A host of countries have recently announced major commitments to significantly cut their carbon emissions, promising to reach “net zero” in the coming years. The term is becoming a global rallying cry, frequently cited as a necessary step to successfully beat back climate change, and the devastation it is causing.
What is net zero and why is it important?
Put simply, net zero means we are not adding new emissions to the atmosphere. Emissions will continue, but will be balanced by absorbing an equivalent amount from the atmosphere.
Practically every country has joined the Paris Agreement on climate change, which calls for keeping the global temperature to 1.5°C above pre-industrial era levels. If we continue to pump out the emissions that cause climate change, however, temperatures will continue to rise well beyond 1.5, to levels that threaten the lives and livelihoods of people everywhere.
This is why a growing number of countries are making commitments to achieve carbon neutrality, or “net zero” emissions within the next few decades. It’s a big task, requiring ambitious actions starting right now.
Net zero by 2050 is the goal. But countries also need to demonstrate how they will get there. Efforts to reach net-zero must be complemented with adaptation and resilience measures, and the mobilization of climate financing for developing countries.
So how can the world move toward net zero?
The good news is that the technology exists to reach net zero – and it is affordable.
A key element is powering economies with clean energy, replacing polluting coal – and gas and oil-fired power stations – with renewable energy sources, such as wind or solar farms. This would dramatically reduce carbon emissions. Plus, renewable energy is now not only cleaner, but often cheaper than fossil fuels.
A wholesale switch to electric transport, powered by renewable energy, would also play a huge role in lowering emissions, with the added bonus of slashing air pollution in the world’s major cities. Electric vehicles are rapidly becoming cheaper and more efficient, and many countries, including those committed to net zero, have proposed plans to phase out the sale of fossil-fuel powered cars.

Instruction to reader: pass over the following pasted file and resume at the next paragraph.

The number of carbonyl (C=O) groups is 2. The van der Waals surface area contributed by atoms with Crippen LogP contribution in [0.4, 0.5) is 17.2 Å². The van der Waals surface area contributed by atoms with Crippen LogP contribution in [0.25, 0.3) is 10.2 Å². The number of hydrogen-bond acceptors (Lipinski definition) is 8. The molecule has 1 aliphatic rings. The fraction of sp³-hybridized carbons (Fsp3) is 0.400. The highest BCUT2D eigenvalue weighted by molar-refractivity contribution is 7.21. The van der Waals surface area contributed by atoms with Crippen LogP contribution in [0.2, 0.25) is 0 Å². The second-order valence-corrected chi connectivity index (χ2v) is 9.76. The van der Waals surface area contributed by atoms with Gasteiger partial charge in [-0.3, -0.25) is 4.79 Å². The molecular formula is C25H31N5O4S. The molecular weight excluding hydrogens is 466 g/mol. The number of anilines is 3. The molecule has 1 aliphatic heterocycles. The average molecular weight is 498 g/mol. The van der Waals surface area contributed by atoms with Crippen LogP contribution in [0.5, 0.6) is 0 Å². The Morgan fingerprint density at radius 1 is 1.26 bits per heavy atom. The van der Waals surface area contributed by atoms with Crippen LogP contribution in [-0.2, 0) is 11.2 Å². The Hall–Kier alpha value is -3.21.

Other harmful emissions come from agriculture (livestock produce significant levels of methane, a greenhouse gas). These could be reduced drastically if we eat less meat and more plant-based foods. Here again, the signs are promising, such as the rising popularity of “plant-based meats” now being sold in major international fast-food chains.
What will happen to remaining emissions?
Reducing emissions is extremely important. To get to net zero, we also need to find ways to remove carbon from the atmosphere. Here again, solutions are at hand. The most important have existed in nature for thousands of years.
These “nature-based solutions” include forests, peatbogs, mangroves, soil and even underground seaweed forests, which are all highly efficient at absorbing carbon. This is why huge efforts are being made around the world to save forests, plant trees, and rehabilitate peat and mangrove areas, as well as to improve farming techniques.
Who is responsible for getting to net zero?